I just uploaded a new version of WebsitePainter, including some new nice features, but the first big visible change in that website editor is the new icon toolbar. Before, the editor used a standard, 16x16 toolbar, but now, I made this twice as big. Here is a comparison:

I really like the new toolbar: It wastes a bit more screen space, but it's now immediately clear what the buttons do, and they also look more nicer. On big screens with huge resolutions, the small icons were probably even not very visible at all. Now, when looking at my other programs, like CopperCube, I don't really like those small icons anymore:

But the problem is, for such a complicated program as a 3D editor, you really need a lot of icons, and screen space is important. So I'm not sure if it would be useful to replace the toolbar in that editor in the same way. On the other side, it would be nice having some texts under all these icons in the 3d editor, it's difficult to know what the buttons do, especially if you are new to the program. Hm. What do you think?

Diablo 3 review

I'm probably a bit late, but finally, I've managed to play through Diablo 3. The game was nice, but it's not a particularly good diablo game, to be honest. It plays like Diablo 2, but without the fun. Blizzard obviously has decided to take all the character development out of the game, and replace it with items. The reason for this is obvious: Blizzard will earn money by this. (They have that Auction House where you can buy and sell items.)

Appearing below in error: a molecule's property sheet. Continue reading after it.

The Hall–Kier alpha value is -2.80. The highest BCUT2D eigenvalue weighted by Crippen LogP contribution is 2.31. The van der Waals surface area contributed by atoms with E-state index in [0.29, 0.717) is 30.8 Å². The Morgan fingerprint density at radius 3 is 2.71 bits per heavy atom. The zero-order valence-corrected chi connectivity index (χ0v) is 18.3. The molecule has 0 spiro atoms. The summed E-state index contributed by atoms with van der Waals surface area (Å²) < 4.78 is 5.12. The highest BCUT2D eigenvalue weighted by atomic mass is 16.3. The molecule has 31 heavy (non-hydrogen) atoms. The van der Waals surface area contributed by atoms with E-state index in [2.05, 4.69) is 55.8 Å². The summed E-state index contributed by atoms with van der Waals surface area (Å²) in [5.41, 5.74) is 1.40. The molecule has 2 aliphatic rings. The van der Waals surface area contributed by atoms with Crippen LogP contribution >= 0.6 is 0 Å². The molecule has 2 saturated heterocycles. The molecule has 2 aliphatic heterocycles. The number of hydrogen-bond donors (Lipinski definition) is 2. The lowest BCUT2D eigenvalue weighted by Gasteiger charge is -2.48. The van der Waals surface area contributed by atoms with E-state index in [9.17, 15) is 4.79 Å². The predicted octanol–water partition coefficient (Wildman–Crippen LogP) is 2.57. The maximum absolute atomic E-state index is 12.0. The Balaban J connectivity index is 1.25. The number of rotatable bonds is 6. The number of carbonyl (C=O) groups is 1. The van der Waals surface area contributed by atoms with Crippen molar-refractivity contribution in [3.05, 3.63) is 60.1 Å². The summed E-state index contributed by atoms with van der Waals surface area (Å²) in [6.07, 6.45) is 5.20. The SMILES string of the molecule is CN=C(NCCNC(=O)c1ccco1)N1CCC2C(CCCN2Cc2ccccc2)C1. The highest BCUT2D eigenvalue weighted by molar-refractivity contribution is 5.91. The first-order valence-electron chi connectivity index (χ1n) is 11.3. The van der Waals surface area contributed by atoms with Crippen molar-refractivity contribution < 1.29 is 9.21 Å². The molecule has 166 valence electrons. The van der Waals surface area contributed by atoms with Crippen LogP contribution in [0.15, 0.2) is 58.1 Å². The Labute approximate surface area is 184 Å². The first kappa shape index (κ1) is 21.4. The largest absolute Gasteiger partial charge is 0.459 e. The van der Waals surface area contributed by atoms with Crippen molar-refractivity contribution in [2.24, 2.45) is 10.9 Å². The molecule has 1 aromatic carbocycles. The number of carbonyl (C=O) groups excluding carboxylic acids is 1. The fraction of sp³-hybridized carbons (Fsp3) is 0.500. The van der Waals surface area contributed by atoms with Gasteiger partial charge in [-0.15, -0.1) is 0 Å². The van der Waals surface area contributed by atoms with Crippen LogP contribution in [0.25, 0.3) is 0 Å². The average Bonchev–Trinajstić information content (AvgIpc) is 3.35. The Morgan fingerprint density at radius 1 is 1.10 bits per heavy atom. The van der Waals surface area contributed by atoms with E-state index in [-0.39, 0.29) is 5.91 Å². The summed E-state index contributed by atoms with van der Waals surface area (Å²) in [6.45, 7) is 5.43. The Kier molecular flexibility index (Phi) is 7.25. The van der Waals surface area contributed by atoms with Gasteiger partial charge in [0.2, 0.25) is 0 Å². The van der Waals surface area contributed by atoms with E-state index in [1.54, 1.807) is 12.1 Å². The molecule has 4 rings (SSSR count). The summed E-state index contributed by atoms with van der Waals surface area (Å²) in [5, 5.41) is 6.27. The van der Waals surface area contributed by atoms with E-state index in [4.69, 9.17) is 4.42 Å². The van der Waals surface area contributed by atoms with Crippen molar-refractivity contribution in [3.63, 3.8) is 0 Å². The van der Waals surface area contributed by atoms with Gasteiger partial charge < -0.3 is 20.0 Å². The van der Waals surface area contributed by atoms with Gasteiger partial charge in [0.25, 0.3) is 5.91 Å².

There is no skill to choose, every character at the same level has the same powers. You cannot even decide what points to give to your character when leveling up. Hell, the game even makes it really difficult to find out at what level your character currently is at, while playing.
Too bad this nice game was destroyed by some stupid business decisions. I wouldn't say Diablo 3 isn't a good game, but it's definitely not as much fun as its predecessors at all. I guess Torchlight II will be more fun. But let's see.

Small discount for 3d models

If you are looking for 3d models and textures, readers of this blog and CopperCube users can get a 15% discount on 3dexport.com. Use the discount code 3de15off3 for this (expiration date: 12th July 2012). Have fun :)


The day has come where I worked through so many contracts, agreements, and licenses that I now am fluent in legalese. Yes, I don't seem to find any difference anymore between normal written text and stuff created by lawyers. I even can write this stuff on my own, and it reads completely complicated, meaningful and senseless at the same time, as it should be. Isn't this sad?
But wait, there is more: Not only have I done this stuff that often that I do now understand it in my native language, German, and Austrian (Austrian legalese is a bit different, and in most cases sounds more funny), no, I also do that in english. Really. That's really, really sad.